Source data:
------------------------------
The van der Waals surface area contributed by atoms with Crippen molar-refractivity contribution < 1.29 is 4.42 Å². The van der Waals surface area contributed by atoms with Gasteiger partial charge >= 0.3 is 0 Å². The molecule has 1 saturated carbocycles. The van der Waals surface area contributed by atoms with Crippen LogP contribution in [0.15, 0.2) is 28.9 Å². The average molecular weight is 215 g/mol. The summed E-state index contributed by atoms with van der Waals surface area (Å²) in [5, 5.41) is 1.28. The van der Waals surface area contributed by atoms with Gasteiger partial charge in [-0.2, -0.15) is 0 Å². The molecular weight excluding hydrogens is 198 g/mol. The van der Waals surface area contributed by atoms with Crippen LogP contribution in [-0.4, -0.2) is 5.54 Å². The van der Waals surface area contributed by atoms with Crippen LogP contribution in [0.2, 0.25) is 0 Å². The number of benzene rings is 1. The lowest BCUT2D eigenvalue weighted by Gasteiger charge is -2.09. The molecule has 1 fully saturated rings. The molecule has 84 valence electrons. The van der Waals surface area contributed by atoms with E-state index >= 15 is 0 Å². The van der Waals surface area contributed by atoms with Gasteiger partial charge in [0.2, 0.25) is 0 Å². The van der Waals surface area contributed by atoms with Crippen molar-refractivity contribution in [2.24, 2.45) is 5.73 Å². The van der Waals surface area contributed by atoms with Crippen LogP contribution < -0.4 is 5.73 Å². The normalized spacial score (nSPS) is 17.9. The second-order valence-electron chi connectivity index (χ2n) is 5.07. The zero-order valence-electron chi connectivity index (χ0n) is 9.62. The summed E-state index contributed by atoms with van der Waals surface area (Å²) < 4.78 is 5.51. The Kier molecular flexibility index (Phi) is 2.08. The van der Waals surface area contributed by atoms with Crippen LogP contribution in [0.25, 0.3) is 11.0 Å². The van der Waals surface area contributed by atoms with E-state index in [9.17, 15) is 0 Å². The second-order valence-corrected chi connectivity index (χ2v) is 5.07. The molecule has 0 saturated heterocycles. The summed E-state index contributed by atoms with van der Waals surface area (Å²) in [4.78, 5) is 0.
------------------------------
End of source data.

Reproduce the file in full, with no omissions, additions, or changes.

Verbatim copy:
The van der Waals surface area contributed by atoms with Crippen molar-refractivity contribution < 1.29 is 4.42 Å². The van der Waals surface area contributed by atoms with Gasteiger partial charge >= 0.3 is 0 Å². The molecule has 1 saturated carbocycles. The van der Waals surface area contributed by atoms with Crippen LogP contribution in [0.15, 0.2) is 28.9 Å². The average molecular weight is 215 g/mol. The summed E-state index contributed by atoms with van der Waals surface area (Å²) in [5, 5.41) is 1.28. The van der Waals surface area contributed by atoms with Gasteiger partial charge in [-0.2, -0.15) is 0 Å². The molecular weight excluding hydrogens is 198 g/mol. The van der Waals surface area contributed by atoms with Crippen LogP contribution in [-0.4, -0.2) is 5.54 Å². The van der Waals surface area contributed by atoms with Crippen LogP contribution in [0.2, 0.25) is 0 Å². The number of benzene rings is 1. The lowest BCUT2D eigenvalue weighted by Gasteiger charge is -2.09. The molecule has 1 fully saturated rings. The molecule has 84 valence electrons. The van der Waals surface area contributed by atoms with E-state index >= 15 is 0 Å². The van der Waals surface area contributed by atoms with Gasteiger partial charge in [0.2, 0.25) is 0 Å². The van der Waals surface area contributed by atoms with Crippen molar-refractivity contribution in [2.24, 2.45) is 5.73 Å². The van der Waals surface area contributed by atoms with Crippen LogP contribution < -0.4 is 5.73 Å². The normalized spacial score (nSPS) is 17.9. The second-order valence-electron chi connectivity index (χ2n) is 5.07. The zero-order valence-electron chi connectivity index (χ0n) is 9.62. The summed E-state index contributed by atoms with van der Waals surface area (Å²) < 4.78 is 5.51. The Kier molecular flexibility index (Phi) is 2.08. The van der Waals surface area contributed by atoms with Crippen LogP contribution in [0.25, 0.3) is 11.0 Å². The van der Waals surface area contributed by atoms with E-state index in [9.17, 15) is 0 Å². The second-order valence-corrected chi connectivity index (χ2v) is 5.07. The molecule has 0 saturated heterocycles. The summed E-state index contributed by atoms with van der Waals surface area (Å²) in [4.78, 5) is 0.